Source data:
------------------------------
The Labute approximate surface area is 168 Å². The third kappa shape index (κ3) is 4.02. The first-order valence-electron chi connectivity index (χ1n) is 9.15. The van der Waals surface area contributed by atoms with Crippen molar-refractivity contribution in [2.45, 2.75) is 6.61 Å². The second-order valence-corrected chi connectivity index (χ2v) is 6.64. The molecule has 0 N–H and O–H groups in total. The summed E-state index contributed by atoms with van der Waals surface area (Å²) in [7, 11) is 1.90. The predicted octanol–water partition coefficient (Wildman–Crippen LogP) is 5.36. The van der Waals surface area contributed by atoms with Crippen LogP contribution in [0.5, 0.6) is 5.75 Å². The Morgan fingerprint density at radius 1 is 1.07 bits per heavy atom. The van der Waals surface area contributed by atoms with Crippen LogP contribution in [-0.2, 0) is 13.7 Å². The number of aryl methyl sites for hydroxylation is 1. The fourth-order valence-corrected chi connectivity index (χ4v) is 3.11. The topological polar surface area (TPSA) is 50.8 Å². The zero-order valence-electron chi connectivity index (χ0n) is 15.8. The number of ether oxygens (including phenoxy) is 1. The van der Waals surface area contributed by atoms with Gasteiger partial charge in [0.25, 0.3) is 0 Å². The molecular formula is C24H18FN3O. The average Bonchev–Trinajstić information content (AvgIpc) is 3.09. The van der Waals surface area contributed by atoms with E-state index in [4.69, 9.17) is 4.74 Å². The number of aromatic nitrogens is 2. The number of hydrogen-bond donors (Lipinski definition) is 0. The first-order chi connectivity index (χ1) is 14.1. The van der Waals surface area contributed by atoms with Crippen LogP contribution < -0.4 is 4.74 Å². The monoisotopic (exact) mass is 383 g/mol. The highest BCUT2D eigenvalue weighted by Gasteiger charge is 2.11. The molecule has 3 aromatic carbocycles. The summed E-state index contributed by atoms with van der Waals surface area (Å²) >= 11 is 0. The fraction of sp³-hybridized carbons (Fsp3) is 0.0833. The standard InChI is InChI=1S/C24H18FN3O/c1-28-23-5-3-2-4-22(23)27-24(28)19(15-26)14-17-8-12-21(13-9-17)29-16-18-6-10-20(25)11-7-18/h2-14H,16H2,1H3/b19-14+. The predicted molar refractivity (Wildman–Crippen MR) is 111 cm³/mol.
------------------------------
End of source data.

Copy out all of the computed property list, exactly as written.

The Labute approximate surface area is 168 Å². The third kappa shape index (κ3) is 4.02. The first-order valence-electron chi connectivity index (χ1n) is 9.15. The van der Waals surface area contributed by atoms with Crippen molar-refractivity contribution in [2.45, 2.75) is 6.61 Å². The second-order valence-corrected chi connectivity index (χ2v) is 6.64. The molecule has 0 N–H and O–H groups in total. The summed E-state index contributed by atoms with van der Waals surface area (Å²) in [7, 11) is 1.90. The predicted octanol–water partition coefficient (Wildman–Crippen LogP) is 5.36. The van der Waals surface area contributed by atoms with Crippen LogP contribution in [0.5, 0.6) is 5.75 Å². The Morgan fingerprint density at radius 1 is 1.07 bits per heavy atom. The van der Waals surface area contributed by atoms with Crippen LogP contribution in [-0.2, 0) is 13.7 Å². The number of aryl methyl sites for hydroxylation is 1. The fourth-order valence-corrected chi connectivity index (χ4v) is 3.11. The topological polar surface area (TPSA) is 50.8 Å². The zero-order valence-electron chi connectivity index (χ0n) is 15.8. The number of ether oxygens (including phenoxy) is 1. The van der Waals surface area contributed by atoms with Gasteiger partial charge in [0.25, 0.3) is 0 Å². The molecular formula is C24H18FN3O. The average Bonchev–Trinajstić information content (AvgIpc) is 3.09. The van der Waals surface area contributed by atoms with E-state index in [4.69, 9.17) is 4.74 Å². The number of aromatic nitrogens is 2. The number of hydrogen-bond donors (Lipinski definition) is 0. The first-order chi connectivity index (χ1) is 14.1. The van der Waals surface area contributed by atoms with Crippen LogP contribution < -0.4 is 4.74 Å². The monoisotopic (exact) mass is 383 g/mol. The highest BCUT2D eigenvalue weighted by Gasteiger charge is 2.11. The molecule has 3 aromatic carbocycles. The summed E-state index contributed by atoms with van der Waals surface area (Å²) >= 11 is 0. The fraction of sp³-hybridized carbons (Fsp3) is 0.0833. The standard InChI is InChI=1S/C24H18FN3O/c1-28-23-5-3-2-4-22(23)27-24(28)19(15-26)14-17-8-12-21(13-9-17)29-16-18-6-10-20(25)11-7-18/h2-14H,16H2,1H3/b19-14+. The predicted molar refractivity (Wildman–Crippen MR) is 111 cm³/mol.